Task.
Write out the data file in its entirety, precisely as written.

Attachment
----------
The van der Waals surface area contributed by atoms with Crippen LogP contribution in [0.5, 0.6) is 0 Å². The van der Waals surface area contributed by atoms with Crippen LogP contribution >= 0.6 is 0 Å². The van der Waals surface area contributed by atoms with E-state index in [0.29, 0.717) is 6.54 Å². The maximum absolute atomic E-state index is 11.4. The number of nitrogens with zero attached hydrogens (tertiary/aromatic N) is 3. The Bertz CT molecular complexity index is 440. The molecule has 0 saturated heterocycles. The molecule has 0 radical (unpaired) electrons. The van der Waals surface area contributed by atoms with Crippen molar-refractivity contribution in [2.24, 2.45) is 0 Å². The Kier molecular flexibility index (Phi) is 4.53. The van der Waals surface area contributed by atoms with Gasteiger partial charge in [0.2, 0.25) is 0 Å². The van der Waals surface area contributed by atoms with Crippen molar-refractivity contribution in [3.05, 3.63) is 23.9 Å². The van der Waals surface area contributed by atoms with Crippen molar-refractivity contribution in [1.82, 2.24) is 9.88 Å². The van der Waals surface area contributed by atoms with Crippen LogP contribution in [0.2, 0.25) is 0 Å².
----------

The van der Waals surface area contributed by atoms with Crippen LogP contribution in [0.5, 0.6) is 0 Å². The van der Waals surface area contributed by atoms with Crippen LogP contribution >= 0.6 is 0 Å². The van der Waals surface area contributed by atoms with E-state index in [0.29, 0.717) is 6.54 Å². The maximum absolute atomic E-state index is 11.4. The number of nitrogens with zero attached hydrogens (tertiary/aromatic N) is 3. The Bertz CT molecular complexity index is 440. The molecule has 0 saturated heterocycles. The molecule has 0 radical (unpaired) electrons. The van der Waals surface area contributed by atoms with Crippen molar-refractivity contribution in [2.24, 2.45) is 0 Å². The Kier molecular flexibility index (Phi) is 4.53. The van der Waals surface area contributed by atoms with Gasteiger partial charge in [0.2, 0.25) is 0 Å². The van der Waals surface area contributed by atoms with Crippen molar-refractivity contribution in [3.05, 3.63) is 23.9 Å². The van der Waals surface area contributed by atoms with Crippen molar-refractivity contribution in [1.82, 2.24) is 9.88 Å². The van der Waals surface area contributed by atoms with Crippen LogP contribution in [0.2, 0.25) is 0 Å².